Psychology Major Strengthens Student STEM Interest with Bridging Wisconsin Program

Psychology Major Jonathan Bryan

Last spring, Psychology major Jonathan Bryan cultured bacteria in petri dishes, demonstrated laser lights and spectrums, and guided an engineering egg drop challenge with middle school students from the Oneida Nation School System. The hope was to get students interested and engaging in STEM subjects.

“Our goal was to engage the students directly with STEM learning,” Bryan says. “We had group activities to connect the students with various STEM subjects, leading to greater interaction with the material and shared science experiences.”

The STEM activities are part of the Bridging Wisconsin Program, one of seven undergraduate projects awarded a 2022-23 Wisconsin Idea Fellowship. The fellowships provide support and funding, of which a portion is awarded to students as a personal stipend, to semester or year-long projects addressing issues that local or global communities identify. The Bridging Wisconsin Program, which connects the Oneida Nation School System with UW-Madison, aims to promote the inclusion of diverse cultures in STEM.

Bryan, a third-year student also majoring in neurobiology and molecular and cell biology, came across a Morgridge Center email with details about the fellowship. After checking the requirements, he met with fellow undergraduate students Andrew Yang, Chao Xiong, and Mai Chada Vang with whom he co-founded a pre-health student organization, Medical Advocacy and Venture Outreach Cornerstone (MADVOC), and started drafting a project proposal.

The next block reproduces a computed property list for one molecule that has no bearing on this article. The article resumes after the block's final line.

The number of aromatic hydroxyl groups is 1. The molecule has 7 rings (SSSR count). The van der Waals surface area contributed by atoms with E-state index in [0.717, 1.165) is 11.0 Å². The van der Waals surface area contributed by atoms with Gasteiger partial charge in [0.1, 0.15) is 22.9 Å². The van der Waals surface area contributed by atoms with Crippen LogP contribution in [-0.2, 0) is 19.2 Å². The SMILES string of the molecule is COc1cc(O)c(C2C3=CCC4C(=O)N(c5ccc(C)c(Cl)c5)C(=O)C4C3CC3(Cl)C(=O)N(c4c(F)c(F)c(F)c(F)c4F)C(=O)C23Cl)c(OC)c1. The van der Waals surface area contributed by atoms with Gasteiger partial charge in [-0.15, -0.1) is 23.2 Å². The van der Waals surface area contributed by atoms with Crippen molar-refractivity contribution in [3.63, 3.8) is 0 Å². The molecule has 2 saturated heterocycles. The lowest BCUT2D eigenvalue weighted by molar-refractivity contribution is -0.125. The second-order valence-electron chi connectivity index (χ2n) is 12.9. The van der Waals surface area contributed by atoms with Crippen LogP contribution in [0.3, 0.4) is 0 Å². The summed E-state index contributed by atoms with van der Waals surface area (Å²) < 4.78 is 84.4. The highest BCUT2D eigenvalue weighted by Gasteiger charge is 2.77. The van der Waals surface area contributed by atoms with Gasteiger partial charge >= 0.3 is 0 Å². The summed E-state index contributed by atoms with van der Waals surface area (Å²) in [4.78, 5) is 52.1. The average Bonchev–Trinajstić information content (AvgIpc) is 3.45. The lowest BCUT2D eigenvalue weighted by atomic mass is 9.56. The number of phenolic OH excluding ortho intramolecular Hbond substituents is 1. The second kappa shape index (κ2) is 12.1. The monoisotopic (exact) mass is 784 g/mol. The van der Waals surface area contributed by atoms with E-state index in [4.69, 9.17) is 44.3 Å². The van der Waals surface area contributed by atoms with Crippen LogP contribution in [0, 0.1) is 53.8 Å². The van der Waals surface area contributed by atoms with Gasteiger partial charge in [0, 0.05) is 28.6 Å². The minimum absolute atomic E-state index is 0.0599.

With the help of faculty advisors Seth Pollak from the Department of Psychology and Kristen Malecki from the Population Health Sciences program, the team narrowed their focus. The Oneida Nation School System was interested in being involved with the project, and Bryan says the team is greatly appreciative of the staff and students involved.

Over a school week last spring, the team engaged in STEM activities with middle school students and discussed their own education paths and the interests of the students. The team also talked about resources available for students on the UW-Madison campus.

Bryan says his psychology major prepared him for creating the content used during visits to the Oneida Nation School System. He brought incentives for students answering questions and incorporated movement and opportunities for reflection to help students stay engaged.

During their visit, the team received feedback from instructors and the participating middle school students.

“In a sense, my psychology major made me more aware of asking and listening to other’s perspectives than forming my own assumptions,” Bryan says.

This partnership between the Oneida Nation School System and UW-Madison will be continued by the pre-health student organization MADVOC.

“The Wisconsin Idea greatly resonates with all of our team members,” Bryan says. “From this project, we hope to see an eruption of other bridging programs with different regions of the USA and abroad.”

This program is made possible in part by the Wisconsin Idea Fellowship Program from the Morgridge Center for Public Service.

Written by Sara Stanislawski x’25